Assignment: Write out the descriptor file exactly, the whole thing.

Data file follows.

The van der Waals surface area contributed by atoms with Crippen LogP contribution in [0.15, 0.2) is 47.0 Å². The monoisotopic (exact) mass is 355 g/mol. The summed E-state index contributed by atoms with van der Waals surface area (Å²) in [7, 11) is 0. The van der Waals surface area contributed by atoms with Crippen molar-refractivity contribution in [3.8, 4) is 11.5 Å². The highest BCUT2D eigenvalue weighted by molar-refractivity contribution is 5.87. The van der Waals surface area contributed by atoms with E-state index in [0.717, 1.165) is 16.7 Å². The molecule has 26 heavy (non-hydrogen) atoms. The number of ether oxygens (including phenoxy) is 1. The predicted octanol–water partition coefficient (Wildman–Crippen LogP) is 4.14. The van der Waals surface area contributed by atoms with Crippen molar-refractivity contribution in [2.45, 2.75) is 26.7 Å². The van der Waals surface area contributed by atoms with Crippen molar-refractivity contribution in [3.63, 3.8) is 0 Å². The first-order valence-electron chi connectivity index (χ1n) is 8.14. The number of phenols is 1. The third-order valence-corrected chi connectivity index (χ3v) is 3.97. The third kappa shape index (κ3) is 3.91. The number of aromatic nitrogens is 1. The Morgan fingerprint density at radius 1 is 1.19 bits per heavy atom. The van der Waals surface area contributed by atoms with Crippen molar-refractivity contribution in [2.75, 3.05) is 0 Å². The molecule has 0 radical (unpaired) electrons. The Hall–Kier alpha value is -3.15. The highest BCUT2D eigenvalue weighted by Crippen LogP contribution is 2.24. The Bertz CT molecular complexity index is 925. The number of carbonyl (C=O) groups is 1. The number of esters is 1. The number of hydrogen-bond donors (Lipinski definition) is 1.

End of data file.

The van der Waals surface area contributed by atoms with Crippen LogP contribution in [0.15, 0.2) is 47.0 Å². The monoisotopic (exact) mass is 355 g/mol. The summed E-state index contributed by atoms with van der Waals surface area (Å²) in [7, 11) is 0. The van der Waals surface area contributed by atoms with Crippen molar-refractivity contribution in [3.8, 4) is 11.5 Å². The highest BCUT2D eigenvalue weighted by molar-refractivity contribution is 5.87. The van der Waals surface area contributed by atoms with E-state index in [0.717, 1.165) is 16.7 Å². The molecule has 26 heavy (non-hydrogen) atoms. The number of ether oxygens (including phenoxy) is 1. The predicted octanol–water partition coefficient (Wildman–Crippen LogP) is 4.14. The van der Waals surface area contributed by atoms with Crippen molar-refractivity contribution in [2.45, 2.75) is 26.7 Å². The van der Waals surface area contributed by atoms with Crippen molar-refractivity contribution in [3.63, 3.8) is 0 Å². The first-order valence-electron chi connectivity index (χ1n) is 8.14. The number of phenols is 1. The third-order valence-corrected chi connectivity index (χ3v) is 3.97. The third kappa shape index (κ3) is 3.91. The number of aromatic nitrogens is 1. The Morgan fingerprint density at radius 1 is 1.19 bits per heavy atom. The van der Waals surface area contributed by atoms with Crippen molar-refractivity contribution in [2.75, 3.05) is 0 Å². The molecule has 0 radical (unpaired) electrons. The Hall–Kier alpha value is -3.15. The highest BCUT2D eigenvalue weighted by Crippen LogP contribution is 2.24. The Bertz CT molecular complexity index is 925. The number of carbonyl (C=O) groups is 1. The number of esters is 1. The number of hydrogen-bond donors (Lipinski definition) is 1.